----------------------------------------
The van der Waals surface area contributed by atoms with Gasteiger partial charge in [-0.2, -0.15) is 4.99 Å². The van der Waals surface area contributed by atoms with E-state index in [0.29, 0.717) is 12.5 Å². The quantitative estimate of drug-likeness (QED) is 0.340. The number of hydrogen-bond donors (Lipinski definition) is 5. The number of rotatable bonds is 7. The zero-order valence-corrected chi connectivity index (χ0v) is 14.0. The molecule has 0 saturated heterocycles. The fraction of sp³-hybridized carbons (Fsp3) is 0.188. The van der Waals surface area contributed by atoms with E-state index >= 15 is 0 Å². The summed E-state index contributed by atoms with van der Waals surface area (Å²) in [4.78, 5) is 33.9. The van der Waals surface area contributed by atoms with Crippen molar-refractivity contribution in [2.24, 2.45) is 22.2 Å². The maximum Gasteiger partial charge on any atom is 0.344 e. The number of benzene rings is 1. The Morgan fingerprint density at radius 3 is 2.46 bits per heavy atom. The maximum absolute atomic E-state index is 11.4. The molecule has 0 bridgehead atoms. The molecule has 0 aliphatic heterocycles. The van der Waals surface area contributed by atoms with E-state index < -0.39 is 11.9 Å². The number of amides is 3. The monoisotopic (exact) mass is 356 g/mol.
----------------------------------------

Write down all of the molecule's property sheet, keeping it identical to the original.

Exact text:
The van der Waals surface area contributed by atoms with Gasteiger partial charge in [-0.2, -0.15) is 4.99 Å². The van der Waals surface area contributed by atoms with E-state index in [0.29, 0.717) is 12.5 Å². The quantitative estimate of drug-likeness (QED) is 0.340. The number of hydrogen-bond donors (Lipinski definition) is 5. The number of rotatable bonds is 7. The zero-order valence-corrected chi connectivity index (χ0v) is 14.0. The molecule has 0 saturated heterocycles. The fraction of sp³-hybridized carbons (Fsp3) is 0.188. The van der Waals surface area contributed by atoms with E-state index >= 15 is 0 Å². The summed E-state index contributed by atoms with van der Waals surface area (Å²) in [4.78, 5) is 33.9. The van der Waals surface area contributed by atoms with Crippen molar-refractivity contribution in [2.24, 2.45) is 22.2 Å². The maximum Gasteiger partial charge on any atom is 0.344 e. The number of benzene rings is 1. The Morgan fingerprint density at radius 3 is 2.46 bits per heavy atom. The maximum absolute atomic E-state index is 11.4. The molecule has 0 bridgehead atoms. The molecule has 0 aliphatic heterocycles. The van der Waals surface area contributed by atoms with E-state index < -0.39 is 11.9 Å². The number of amides is 3. The monoisotopic (exact) mass is 356 g/mol.